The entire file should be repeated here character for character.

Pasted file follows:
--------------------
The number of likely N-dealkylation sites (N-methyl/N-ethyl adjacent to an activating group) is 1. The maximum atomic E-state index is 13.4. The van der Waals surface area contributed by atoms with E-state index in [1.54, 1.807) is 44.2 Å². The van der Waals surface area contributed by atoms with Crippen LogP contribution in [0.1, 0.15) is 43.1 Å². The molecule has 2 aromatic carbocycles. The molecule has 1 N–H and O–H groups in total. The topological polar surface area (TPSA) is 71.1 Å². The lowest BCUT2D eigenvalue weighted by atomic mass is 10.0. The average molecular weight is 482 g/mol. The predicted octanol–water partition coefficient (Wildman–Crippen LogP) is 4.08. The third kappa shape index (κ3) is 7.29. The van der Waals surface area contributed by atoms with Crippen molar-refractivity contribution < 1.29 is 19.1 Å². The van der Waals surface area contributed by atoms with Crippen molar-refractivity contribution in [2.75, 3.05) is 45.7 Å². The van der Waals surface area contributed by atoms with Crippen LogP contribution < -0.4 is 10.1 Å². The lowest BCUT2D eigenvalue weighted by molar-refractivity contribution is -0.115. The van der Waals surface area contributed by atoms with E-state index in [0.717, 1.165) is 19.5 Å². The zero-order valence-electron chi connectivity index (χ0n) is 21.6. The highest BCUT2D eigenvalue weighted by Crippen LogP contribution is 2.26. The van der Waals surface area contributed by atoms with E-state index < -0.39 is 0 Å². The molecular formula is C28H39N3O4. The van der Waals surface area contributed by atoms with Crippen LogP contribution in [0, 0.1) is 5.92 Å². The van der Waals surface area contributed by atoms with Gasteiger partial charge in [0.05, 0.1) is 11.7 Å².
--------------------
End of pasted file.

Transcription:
The number of likely N-dealkylation sites (N-methyl/N-ethyl adjacent to an activating group) is 1. The maximum atomic E-state index is 13.4. The van der Waals surface area contributed by atoms with E-state index in [1.54, 1.807) is 44.2 Å². The van der Waals surface area contributed by atoms with Crippen LogP contribution in [0.1, 0.15) is 43.1 Å². The molecule has 2 aromatic carbocycles. The molecule has 1 N–H and O–H groups in total. The topological polar surface area (TPSA) is 71.1 Å². The lowest BCUT2D eigenvalue weighted by atomic mass is 10.0. The average molecular weight is 482 g/mol. The predicted octanol–water partition coefficient (Wildman–Crippen LogP) is 4.08. The third kappa shape index (κ3) is 7.29. The van der Waals surface area contributed by atoms with Crippen molar-refractivity contribution < 1.29 is 19.1 Å². The van der Waals surface area contributed by atoms with Crippen molar-refractivity contribution in [2.75, 3.05) is 45.7 Å². The van der Waals surface area contributed by atoms with Crippen LogP contribution < -0.4 is 10.1 Å². The lowest BCUT2D eigenvalue weighted by molar-refractivity contribution is -0.115. The van der Waals surface area contributed by atoms with E-state index in [0.717, 1.165) is 19.5 Å². The zero-order valence-electron chi connectivity index (χ0n) is 21.6. The highest BCUT2D eigenvalue weighted by Crippen LogP contribution is 2.26. The van der Waals surface area contributed by atoms with E-state index < -0.39 is 0 Å². The molecular formula is C28H39N3O4. The van der Waals surface area contributed by atoms with Crippen LogP contribution in [0, 0.1) is 5.92 Å². The van der Waals surface area contributed by atoms with Gasteiger partial charge in [0.05, 0.1) is 11.7 Å².